Woady PS gets cash for major fixes

April 1, 2021 BY

Fix it: Woady Yaloak Primary School principal Corey Pholner, Member for Buninyong Michaela Settle and Ross Creek campus head Nathan Harris after the announcement of $435,000 to address maintenance issues. Photo: ALISTAIR FINLAY

THE four campuses of Woady Yaloak Primary will be undergoing major works after an announcement of money from the State Government.

Revealed at the Ross Creek site last week, the school is set to receive $435,000 from the Planned Maintenance Program.

Principal Corey Pholner said the money would be used to catch up on a range of maintenance tasks, not just at Ross Creek but also the Smythesdale, Scarsdale and Snake Valley campuses.

“Our annual budget for planned maintenance is around $60,000 over four sites,” he said. “We’ve probably spent that already.

“It’s just not possible to do major things like roof upgrades, guttering, painting and things like that without that support from the government.”

Woady Yaloak Primary has a range of infrastructure across its sites, from historical buildings at Smythesdale and Scarsdale, to Ross Creek where the school is about 15 years old but backs onto a swamp that creates drainage issues.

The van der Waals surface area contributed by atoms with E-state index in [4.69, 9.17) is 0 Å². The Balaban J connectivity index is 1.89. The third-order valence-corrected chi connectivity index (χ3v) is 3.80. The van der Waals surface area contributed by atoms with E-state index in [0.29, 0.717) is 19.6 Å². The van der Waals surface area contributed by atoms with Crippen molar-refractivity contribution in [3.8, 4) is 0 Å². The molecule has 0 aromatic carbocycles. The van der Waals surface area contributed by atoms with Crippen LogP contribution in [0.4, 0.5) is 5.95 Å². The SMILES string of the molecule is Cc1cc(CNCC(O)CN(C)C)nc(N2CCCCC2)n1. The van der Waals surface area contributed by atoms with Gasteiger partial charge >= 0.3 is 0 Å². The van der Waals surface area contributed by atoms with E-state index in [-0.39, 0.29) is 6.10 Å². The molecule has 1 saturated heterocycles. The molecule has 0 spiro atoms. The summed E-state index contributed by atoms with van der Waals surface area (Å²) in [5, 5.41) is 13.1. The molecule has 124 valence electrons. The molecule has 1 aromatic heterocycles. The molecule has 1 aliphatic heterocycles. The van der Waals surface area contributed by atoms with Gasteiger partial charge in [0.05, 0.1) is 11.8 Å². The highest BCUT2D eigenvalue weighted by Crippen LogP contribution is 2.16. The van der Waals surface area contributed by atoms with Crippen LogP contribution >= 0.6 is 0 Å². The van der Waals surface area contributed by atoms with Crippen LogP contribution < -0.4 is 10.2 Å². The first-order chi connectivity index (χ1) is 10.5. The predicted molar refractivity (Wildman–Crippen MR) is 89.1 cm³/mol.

Mr Pholner was positive on the system that allocated the money to the school so the works could be undertaken.

“We’re very fortunate in Victoria because there is a planned maintenance system, a maintenance portal,” he said.

“Our report was 132 pages of all maintenance issues over our four sites, and this site allocates that into priorities. It’s not just making up what needs to be done, it’s a really structured system.

“You start and the roof and go down. If the roof leaks it effects things inside the school.”

The Woady Yaloak Primary money came out of a larger pot set aside for schools in the Buninyong electorate that also included $5000 for Lethbridge Primary to fix plumbing issues.

Local member Michaela Settle noted that the funding was system generated and decided by the education department based on need.

“The school authority works with the schools to talk each year about what their school needs and what repair needs happening,” she said. “It’s worked out on a case-by-case basis.”

Across the state 230 schools split $10.4 million as part of the current round of the Planned Maintenance Program.

“That builds on the $27 million that was invested in 2020,” Ms Settle said.

“We want to ensure that our students, wherever they live in Victoria, have the best buildings to learn in to compliment the wonderful teaching that happens,”

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